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Posted on Wed. Jul. 16, 2014 - 12:01 am EDT

Survey shows support for downtown advocate's survival, growth and funding

Downtown Improvement District will end after 2015 if not renewed

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A new survey indicates most downtown property owners and residents like support the Downtown Improvement District and would be willing to contribute to its growth – if City Council allows the organization to continue past next year.

DID President Bill Brown says he's confident the study by Denver-based Centro Inc. will help make that happen.

“I think it does justify reauthorization,” Brown said Tuesday after Centro President Jamie Licko outlined for DID board members the results of recent meetings with more than 50 downtown property owners, city officials and more than 150 responses to questionnaires. The DID was created in 1995, reauthorized in 2005 and must receive another extension to operate in 2016 and beyond.

The survey's results, Licko agreed, more than support not only the DID's continued existence, but its growth.

When asked to grade the organization, 58 percent of respondents awarded it a “B: grade and another 32 percent an “A.” People like the services the DID currently provides – such as its “clean and green” program that picks up trash and controls graffiti – but believe it can and should do even more to promote downtown, Licko said.

In addition to promoting a comprehensive vision for downtown, respondents said they want the DID to help attract more shops and restaurants to the area, improve the “pedestrian experience” and to increase the number and diversity of events and activities.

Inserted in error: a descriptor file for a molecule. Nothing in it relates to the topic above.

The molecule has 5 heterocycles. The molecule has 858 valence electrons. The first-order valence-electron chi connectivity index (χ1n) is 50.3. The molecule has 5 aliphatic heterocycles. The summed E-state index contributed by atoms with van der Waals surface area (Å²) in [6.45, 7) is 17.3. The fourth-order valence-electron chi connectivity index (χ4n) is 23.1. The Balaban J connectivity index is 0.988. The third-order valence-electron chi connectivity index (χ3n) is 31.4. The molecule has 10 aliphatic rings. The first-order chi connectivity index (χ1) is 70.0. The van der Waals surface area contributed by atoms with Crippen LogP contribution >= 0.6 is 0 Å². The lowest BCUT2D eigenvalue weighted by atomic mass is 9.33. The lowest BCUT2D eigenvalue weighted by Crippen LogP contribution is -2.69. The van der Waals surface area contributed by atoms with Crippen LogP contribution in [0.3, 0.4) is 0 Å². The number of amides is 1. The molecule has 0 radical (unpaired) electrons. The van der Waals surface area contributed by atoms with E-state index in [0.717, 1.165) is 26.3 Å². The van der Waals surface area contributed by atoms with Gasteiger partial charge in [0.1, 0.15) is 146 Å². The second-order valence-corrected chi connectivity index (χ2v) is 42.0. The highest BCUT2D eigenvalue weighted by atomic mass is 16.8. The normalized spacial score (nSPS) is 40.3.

All of that costs money, of course, and Licko and Brown indicated the DID may seek changes to make that possible.

The DID's annual budget of $557,000 primarily comes from two sources: $200,000 from city and county governments and $300,000 from the owners of downtown commercial properties – an assessment that is capped at that amount.

If the DID levied assessments based on the value of property, however, its revenues could increase over time, helping provide services to an area that is expected to continue to become more popular. The DID should also consider expanding its geographic footprint and assessing not-for-profit property owners and some residential properties.

The survey indicates support for that approach. Eighty-seven percent of residents said they would be willing to pay for DID services, while 54 percent of commercial property owners said they would be willing to support new or additional assessments in exchange for increased service.

Overall, 86 percent said they support the DID's reauthorization beyond 2015.

The survey indicated some problems as well, pointing out that people remain concerned about crime.

While that may be mostly a matter of perception, Licko said her own experience indicates the challenge – and a possible solution.

After arriving in Fort Wayne, she said, the lack of evening activity made her feel alone, she said. Increasing activity and light would help address that feeling of vulnerability, she added.

Brown said the organization will use the survey results when creating the reauthorization plan to be submitted to council next year.

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